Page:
16. Post
    #16
    Mettler wrote:
    Oh f'n nonsense, you're wrong GaR.

    At any given RPM, a boxer engine is generating as many combustion events as an i4 engine held at the same RPM. The way the sound comes out is entirely dependent on exhaust plumbing.
    If that were true, then half the inline 4s around would sound all weird as well - there are that many different manifold setups for them.

    (According to an article I read many years ago,) On a Subaru, one bank fires twice, then other bank fires twice, rather than alternating like pretty much all other boxers and V engines. The same article referred to the sound as a "3-cylinder beat", whatever that's supposed to mean.

  17. Post
    #17
    Maybe if you stopped with the TLDR (and who are you kidding, you love to read), you'd realise that YOUR FACE.


    GaR wrote:
    If that were true, then half the inline 4s around would sound all weird as well - there are that many different manifold setups for them.
    Ever consider that many 2.0 I4 engines do sound way different to each other? i.e. 4G63 vs SR20, etc?

    It's just that on an I4, runner length doesn't vary to the same extreme as on a boxer engine, because they're effectively all coming out of the cylinder head on the same side of the engine and even if they vary in length, it's only a small variation and not enough to cause pulses to overlap, merely get a fraction closer to each other thus giving a slightly rougher note, but not a full on dual pulse burble.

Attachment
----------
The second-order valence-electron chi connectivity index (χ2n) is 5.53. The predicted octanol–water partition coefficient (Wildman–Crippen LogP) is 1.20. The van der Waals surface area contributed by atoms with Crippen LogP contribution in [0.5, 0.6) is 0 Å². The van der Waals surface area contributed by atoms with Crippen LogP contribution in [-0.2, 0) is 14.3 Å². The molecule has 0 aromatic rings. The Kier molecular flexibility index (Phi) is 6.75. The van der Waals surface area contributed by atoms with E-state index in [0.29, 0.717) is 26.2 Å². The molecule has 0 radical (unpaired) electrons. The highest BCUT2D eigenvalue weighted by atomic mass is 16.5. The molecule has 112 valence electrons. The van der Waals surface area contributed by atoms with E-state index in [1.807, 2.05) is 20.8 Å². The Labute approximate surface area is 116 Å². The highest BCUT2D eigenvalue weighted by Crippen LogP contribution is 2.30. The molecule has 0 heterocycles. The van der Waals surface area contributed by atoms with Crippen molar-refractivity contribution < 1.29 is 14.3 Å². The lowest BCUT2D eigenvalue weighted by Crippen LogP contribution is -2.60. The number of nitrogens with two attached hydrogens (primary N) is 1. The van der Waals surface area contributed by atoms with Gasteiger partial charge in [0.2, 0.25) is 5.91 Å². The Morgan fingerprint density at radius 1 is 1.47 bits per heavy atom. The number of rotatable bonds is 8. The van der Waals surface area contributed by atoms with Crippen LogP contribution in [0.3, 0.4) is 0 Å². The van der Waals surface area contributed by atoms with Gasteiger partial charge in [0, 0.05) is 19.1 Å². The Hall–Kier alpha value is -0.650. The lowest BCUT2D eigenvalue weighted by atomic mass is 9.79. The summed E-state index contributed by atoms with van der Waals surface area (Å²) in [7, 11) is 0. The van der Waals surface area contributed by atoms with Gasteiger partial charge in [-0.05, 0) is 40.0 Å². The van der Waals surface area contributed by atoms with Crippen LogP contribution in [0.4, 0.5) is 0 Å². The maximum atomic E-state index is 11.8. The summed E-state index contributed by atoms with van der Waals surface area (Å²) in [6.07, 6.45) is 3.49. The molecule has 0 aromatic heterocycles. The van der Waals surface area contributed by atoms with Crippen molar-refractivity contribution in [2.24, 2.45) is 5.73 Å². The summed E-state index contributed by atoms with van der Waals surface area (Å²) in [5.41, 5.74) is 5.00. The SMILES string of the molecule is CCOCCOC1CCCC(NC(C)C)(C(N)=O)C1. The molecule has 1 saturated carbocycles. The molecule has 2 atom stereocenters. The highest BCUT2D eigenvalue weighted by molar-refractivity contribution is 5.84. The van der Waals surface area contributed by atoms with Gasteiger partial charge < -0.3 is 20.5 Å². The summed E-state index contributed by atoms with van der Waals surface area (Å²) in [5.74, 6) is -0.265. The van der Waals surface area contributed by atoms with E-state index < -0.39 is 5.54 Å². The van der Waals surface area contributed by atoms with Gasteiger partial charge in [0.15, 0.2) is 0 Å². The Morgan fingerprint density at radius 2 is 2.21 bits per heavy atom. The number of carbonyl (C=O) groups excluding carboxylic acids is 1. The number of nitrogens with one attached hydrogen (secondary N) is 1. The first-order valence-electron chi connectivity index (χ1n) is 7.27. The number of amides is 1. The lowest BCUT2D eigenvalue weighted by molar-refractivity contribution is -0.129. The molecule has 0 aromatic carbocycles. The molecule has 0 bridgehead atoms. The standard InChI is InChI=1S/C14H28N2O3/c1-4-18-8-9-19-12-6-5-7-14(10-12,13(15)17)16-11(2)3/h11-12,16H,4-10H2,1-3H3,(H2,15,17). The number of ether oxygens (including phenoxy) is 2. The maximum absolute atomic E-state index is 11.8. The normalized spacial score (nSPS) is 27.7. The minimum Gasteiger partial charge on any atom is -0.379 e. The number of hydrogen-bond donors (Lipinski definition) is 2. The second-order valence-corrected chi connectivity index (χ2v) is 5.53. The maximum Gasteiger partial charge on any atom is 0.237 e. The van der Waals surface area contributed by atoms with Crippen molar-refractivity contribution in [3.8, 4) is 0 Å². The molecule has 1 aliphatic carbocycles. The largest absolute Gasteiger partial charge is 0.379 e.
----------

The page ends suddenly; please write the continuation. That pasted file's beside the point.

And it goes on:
18. Post
    #18
    Mettler wrote:
    Ever consider that many 2.0 I4 engines do sound way different to each other? i.e. 4G63 vs SR20, etc?

    It's just that on an I4, runner length doesn't vary to the same extreme as on a boxer engine, because they're effectively all coming out of the cylinder head on the same side of the engine and even if they vary in length, it's only a small variation and not enough to cause pulses to overlap, merely get a fraction closer to each other thus giving a slightly rougher note, but not a full on dual pulse burble.
    There are some pretty weird exhaust manifold designs out there.

    Okay, so I read it. And precedent would seem to support the guy who wrote that article.

    The Gen 3 V8's only real architectural difference to earlier small blocks is the firing order. That's also what's been blamed by both journalists and engine builders for the flatter, less staunch exhaust note. Therefore, a single system can sound significantly different due to firing order.

    On the Subarus, I imagine some weird interactions going on in the 2-1 collector, as one side pulses twice in a row each time. The idea that that would result in a distinctive exhaust note doesn't seem so far-fetched to me.

    If I really cared, I'd suss out the various exhaust systems of VW boxer 4s, Ford V4s, etc (neither of which have the SUbaru "3-cylinder beat", seemingly regardless of the exhaust system fitted).

  19. Post
    #19
    An I4 would have a hard time replicating the sound without some funky-ass manifold which would be pretty much superfluous. In the same, as you said, differing manifolds can reduce or remove the distinctive noise.

    http://auto.howstuffworks.com/engine-flat.htm

    So the firing order is front to back, alternating sides. I imagine that by the time the pulse from each cylinder are all in a single exhaust, the net result would be something like,

    X........X................X........X........